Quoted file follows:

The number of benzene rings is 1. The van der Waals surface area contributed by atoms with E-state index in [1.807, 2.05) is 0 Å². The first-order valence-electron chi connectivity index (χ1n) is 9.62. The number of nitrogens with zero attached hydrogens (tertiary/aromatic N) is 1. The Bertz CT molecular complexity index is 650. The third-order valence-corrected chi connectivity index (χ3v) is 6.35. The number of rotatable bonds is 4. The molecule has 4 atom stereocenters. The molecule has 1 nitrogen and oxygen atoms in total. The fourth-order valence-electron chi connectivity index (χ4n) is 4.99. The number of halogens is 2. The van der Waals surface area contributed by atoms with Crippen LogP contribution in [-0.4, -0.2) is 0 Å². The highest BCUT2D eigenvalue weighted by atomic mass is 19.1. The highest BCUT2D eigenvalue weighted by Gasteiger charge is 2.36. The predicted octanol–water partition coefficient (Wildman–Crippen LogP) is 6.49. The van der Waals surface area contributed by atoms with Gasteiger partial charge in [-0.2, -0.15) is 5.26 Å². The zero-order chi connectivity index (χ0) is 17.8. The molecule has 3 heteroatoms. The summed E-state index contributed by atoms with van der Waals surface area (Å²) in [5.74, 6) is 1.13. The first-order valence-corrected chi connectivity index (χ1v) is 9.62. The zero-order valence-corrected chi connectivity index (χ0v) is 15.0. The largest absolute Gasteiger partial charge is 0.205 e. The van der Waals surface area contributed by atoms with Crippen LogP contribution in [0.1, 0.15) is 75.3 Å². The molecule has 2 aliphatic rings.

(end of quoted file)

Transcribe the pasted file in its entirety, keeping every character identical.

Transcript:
The number of benzene rings is 1. The van der Waals surface area contributed by atoms with E-state index in [1.807, 2.05) is 0 Å². The first-order valence-electron chi connectivity index (χ1n) is 9.62. The number of nitrogens with zero attached hydrogens (tertiary/aromatic N) is 1. The Bertz CT molecular complexity index is 650. The third-order valence-corrected chi connectivity index (χ3v) is 6.35. The number of rotatable bonds is 4. The molecule has 4 atom stereocenters. The molecule has 1 nitrogen and oxygen atoms in total. The fourth-order valence-electron chi connectivity index (χ4n) is 4.99. The number of halogens is 2. The van der Waals surface area contributed by atoms with Crippen LogP contribution in [-0.4, -0.2) is 0 Å². The highest BCUT2D eigenvalue weighted by atomic mass is 19.1. The highest BCUT2D eigenvalue weighted by Gasteiger charge is 2.36. The predicted octanol–water partition coefficient (Wildman–Crippen LogP) is 6.49. The van der Waals surface area contributed by atoms with Gasteiger partial charge in [-0.2, -0.15) is 5.26 Å². The zero-order chi connectivity index (χ0) is 17.8. The molecule has 3 heteroatoms. The summed E-state index contributed by atoms with van der Waals surface area (Å²) in [5.74, 6) is 1.13. The first-order valence-corrected chi connectivity index (χ1v) is 9.62. The zero-order valence-corrected chi connectivity index (χ0v) is 15.0. The largest absolute Gasteiger partial charge is 0.205 e. The van der Waals surface area contributed by atoms with Crippen LogP contribution in [0.1, 0.15) is 75.3 Å². The molecule has 2 aliphatic rings.